Thallus crustose, 0.5-4 cm diam., sometimes coalescing to cover large areas, areolate. Prothallus distinct, black. Areoles arising discretely on the prothallus, 1-2 mm diam., bright yellow to green-yellow, matt, smooth, contiguous to somewhat dispersed on the prothallus, initially round and convex, soon curving around adjacent apothecia and becoming crescent-shaped, eventually entirely surrounding the apothecia and forming a pseudo-lecanorine margin. Medulla I+ blue. Soredia and isidia absent. Photobiont chlorococcoid.
Anamorph: no information available.
Teleomorph: ascomata apothecia, to 1 mm diam., black, not pruinose, ± round, flat to concave. Thalline exciple absent. True exciple persistent but often thin and indistinct, brown-black at the rim, the inner part hyaline, K–. Epithecium pale olive-brown, K– or intensifying green. Hymenium colourless to faintly blue-green. Hypothecium thin, brown-black, K–; no crystals or granules in the apothecium. Interascal tissue of cellular pseudoparaphyses, conglutinate, richly branched and anastomosed, the apical cell only slightly thickened. Asci clavate, fissitunicate, with a well-developed tholus that is K/I– in the lower part and K/I+ blue near the apex, lacking an ocular chamber, Rhizocarpon-type, 4- to 8-spored. Ascospores 34-57 × 15-24 μm, ellipsoidal to ovoid-ellipsoidal, muriform, with 15-38 cells in optical section, dark brown when mature, without an epispore, gelatinous sheath or appendages.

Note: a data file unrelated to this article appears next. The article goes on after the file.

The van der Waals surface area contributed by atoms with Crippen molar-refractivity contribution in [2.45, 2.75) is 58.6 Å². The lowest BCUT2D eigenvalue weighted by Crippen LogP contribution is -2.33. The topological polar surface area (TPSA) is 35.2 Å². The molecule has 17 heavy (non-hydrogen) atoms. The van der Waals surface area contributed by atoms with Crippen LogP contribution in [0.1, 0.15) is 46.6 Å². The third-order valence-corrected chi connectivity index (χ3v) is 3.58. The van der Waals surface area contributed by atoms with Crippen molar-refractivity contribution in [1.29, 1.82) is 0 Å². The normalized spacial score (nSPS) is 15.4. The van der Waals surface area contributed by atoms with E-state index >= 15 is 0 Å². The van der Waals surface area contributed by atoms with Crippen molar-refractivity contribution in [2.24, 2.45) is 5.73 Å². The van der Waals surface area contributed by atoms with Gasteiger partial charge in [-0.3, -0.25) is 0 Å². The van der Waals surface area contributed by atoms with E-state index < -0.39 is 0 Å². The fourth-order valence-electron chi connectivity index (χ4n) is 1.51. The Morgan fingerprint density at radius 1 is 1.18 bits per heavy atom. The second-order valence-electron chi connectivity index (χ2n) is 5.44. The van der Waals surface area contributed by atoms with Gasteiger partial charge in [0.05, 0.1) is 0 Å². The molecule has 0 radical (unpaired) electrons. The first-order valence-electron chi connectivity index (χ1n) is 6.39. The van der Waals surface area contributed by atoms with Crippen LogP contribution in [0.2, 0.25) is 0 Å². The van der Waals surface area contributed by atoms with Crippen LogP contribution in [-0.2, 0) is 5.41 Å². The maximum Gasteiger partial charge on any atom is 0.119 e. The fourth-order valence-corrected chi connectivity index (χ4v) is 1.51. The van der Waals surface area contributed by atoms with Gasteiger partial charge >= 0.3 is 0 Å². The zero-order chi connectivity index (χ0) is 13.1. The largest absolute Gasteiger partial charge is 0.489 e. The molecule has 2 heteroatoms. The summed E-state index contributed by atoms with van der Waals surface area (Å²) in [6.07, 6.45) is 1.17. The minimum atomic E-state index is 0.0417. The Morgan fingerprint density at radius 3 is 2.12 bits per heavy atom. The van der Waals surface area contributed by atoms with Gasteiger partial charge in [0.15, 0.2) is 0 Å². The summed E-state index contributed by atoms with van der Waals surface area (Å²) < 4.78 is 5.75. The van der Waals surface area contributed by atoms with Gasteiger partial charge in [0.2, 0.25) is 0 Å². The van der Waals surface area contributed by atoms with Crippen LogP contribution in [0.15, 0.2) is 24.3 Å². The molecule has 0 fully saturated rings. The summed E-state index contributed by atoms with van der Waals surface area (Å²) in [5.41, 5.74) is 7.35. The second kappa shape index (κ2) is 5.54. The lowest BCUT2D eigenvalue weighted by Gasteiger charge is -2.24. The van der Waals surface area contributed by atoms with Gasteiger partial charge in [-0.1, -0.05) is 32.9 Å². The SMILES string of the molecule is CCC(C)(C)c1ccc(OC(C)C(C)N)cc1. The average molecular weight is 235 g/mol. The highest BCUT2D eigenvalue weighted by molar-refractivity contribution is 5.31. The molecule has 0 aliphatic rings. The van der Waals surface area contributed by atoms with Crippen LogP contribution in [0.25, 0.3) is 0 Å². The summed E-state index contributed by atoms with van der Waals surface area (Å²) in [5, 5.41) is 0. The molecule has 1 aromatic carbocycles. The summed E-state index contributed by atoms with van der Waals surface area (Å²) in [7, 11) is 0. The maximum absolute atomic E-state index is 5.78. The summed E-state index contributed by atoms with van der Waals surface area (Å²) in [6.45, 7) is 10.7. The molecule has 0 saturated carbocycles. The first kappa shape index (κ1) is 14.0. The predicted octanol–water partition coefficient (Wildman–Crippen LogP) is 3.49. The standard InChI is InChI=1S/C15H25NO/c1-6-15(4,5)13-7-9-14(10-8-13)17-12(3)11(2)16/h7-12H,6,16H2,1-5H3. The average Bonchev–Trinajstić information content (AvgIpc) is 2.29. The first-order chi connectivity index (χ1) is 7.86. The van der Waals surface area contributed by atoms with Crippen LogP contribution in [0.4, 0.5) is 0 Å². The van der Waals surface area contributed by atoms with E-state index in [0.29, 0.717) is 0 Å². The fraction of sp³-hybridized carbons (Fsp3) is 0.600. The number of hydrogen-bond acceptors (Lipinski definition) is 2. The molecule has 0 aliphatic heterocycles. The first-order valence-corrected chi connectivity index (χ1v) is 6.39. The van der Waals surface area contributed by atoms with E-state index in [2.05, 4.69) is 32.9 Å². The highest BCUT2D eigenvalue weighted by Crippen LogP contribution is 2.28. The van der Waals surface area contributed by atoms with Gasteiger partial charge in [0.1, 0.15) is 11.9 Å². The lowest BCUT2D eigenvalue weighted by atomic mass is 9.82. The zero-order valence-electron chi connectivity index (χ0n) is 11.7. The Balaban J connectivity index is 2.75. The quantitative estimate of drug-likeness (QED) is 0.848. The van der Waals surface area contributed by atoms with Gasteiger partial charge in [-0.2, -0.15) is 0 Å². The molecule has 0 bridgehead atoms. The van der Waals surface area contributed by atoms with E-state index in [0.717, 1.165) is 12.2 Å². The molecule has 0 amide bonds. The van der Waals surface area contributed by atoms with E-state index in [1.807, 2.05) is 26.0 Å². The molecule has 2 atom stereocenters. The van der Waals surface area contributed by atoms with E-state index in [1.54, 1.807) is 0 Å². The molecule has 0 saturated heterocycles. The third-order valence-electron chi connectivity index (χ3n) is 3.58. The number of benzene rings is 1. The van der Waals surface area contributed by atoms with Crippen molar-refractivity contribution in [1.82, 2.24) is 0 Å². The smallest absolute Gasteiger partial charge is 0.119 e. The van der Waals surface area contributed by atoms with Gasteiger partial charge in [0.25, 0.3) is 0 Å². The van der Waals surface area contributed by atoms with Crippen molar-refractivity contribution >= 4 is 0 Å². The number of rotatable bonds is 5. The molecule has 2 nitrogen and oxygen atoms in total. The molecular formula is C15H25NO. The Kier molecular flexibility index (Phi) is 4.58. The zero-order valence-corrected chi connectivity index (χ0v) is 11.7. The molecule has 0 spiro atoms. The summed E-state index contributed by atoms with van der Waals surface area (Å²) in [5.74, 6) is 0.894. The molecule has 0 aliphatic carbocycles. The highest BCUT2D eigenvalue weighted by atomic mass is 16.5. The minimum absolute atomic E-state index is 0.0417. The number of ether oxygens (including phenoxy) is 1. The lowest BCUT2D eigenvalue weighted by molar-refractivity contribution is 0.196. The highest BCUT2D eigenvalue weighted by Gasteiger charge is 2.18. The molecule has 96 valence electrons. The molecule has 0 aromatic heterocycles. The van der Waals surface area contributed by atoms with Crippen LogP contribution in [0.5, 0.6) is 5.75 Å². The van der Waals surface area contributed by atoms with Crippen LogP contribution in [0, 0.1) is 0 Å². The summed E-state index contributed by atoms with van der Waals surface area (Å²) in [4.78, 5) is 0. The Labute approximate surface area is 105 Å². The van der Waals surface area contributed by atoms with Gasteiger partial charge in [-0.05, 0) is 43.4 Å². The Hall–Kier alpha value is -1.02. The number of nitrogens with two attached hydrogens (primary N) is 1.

Chemistry: medulla K+ yellow, Pd+ orange (stictic acid, often in low concentration, and rhizocarpic acid). According to Roca-Valiente et al. (2016), Pd reactions are variable in this species, and unhelpful for species recognition.
Assessed by Woods & Coppins (2012) as of Least Concern.
The crescent-shaped areoles, pale olive-brown epithecium, usually pale blue-green hymenium and Pd+ orange, K+ yellow medulla (stictic acid) are diagnostic. Rhizocarpon ferax is known from a single record from Ireland. It is said to differ from R. lecanorinum in the more
abundantly septate ascospores and in the occurrence of psoromic, not stictic acid, as the main medullary substance. The material on which the Irish record is based has not been located and the presence of this species in the British Isles needs confirming.
In upland areas of SW and N England, Wales and Scotland, local. BLS map here.
On siliceous rocks, slate roofs and walls, sometimes associated with mine workings.